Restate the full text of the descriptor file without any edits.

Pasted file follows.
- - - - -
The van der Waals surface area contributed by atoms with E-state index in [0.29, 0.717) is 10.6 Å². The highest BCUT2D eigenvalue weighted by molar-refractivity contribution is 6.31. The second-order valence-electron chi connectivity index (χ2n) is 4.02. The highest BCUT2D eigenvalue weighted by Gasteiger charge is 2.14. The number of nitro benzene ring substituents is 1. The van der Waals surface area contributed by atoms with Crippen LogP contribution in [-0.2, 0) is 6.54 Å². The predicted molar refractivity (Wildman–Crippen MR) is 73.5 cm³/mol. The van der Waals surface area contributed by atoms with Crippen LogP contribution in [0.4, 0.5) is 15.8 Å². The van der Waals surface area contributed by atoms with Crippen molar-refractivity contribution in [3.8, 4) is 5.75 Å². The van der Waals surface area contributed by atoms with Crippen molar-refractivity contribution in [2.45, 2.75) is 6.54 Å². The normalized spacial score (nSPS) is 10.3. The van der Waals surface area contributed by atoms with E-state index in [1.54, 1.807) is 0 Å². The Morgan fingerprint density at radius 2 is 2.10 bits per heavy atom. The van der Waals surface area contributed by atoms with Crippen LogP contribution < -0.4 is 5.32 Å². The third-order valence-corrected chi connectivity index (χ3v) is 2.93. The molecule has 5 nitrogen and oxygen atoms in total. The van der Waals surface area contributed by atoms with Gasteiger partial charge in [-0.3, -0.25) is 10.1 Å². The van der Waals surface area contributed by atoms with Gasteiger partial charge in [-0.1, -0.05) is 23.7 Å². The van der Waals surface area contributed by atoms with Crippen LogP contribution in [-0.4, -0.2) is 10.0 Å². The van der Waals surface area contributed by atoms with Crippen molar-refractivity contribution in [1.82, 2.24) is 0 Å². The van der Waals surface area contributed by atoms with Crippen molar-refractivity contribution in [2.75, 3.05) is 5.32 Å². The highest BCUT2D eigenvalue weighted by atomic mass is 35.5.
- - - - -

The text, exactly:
The van der Waals surface area contributed by atoms with E-state index in [0.29, 0.717) is 10.6 Å². The highest BCUT2D eigenvalue weighted by molar-refractivity contribution is 6.31. The second-order valence-electron chi connectivity index (χ2n) is 4.02. The highest BCUT2D eigenvalue weighted by Gasteiger charge is 2.14. The number of nitro benzene ring substituents is 1. The van der Waals surface area contributed by atoms with Crippen LogP contribution in [-0.2, 0) is 6.54 Å². The predicted molar refractivity (Wildman–Crippen MR) is 73.5 cm³/mol. The van der Waals surface area contributed by atoms with Crippen LogP contribution in [0.4, 0.5) is 15.8 Å². The van der Waals surface area contributed by atoms with Crippen molar-refractivity contribution in [3.8, 4) is 5.75 Å². The van der Waals surface area contributed by atoms with Crippen molar-refractivity contribution in [2.45, 2.75) is 6.54 Å². The normalized spacial score (nSPS) is 10.3. The van der Waals surface area contributed by atoms with E-state index in [1.54, 1.807) is 0 Å². The Morgan fingerprint density at radius 2 is 2.10 bits per heavy atom. The van der Waals surface area contributed by atoms with Crippen LogP contribution < -0.4 is 5.32 Å². The third-order valence-corrected chi connectivity index (χ3v) is 2.93. The molecule has 5 nitrogen and oxygen atoms in total. The van der Waals surface area contributed by atoms with Gasteiger partial charge in [-0.3, -0.25) is 10.1 Å². The van der Waals surface area contributed by atoms with Gasteiger partial charge in [-0.1, -0.05) is 23.7 Å². The van der Waals surface area contributed by atoms with Crippen LogP contribution in [-0.4, -0.2) is 10.0 Å². The van der Waals surface area contributed by atoms with Crippen molar-refractivity contribution in [1.82, 2.24) is 0 Å². The van der Waals surface area contributed by atoms with Crippen molar-refractivity contribution in [2.75, 3.05) is 5.32 Å². The highest BCUT2D eigenvalue weighted by atomic mass is 35.5.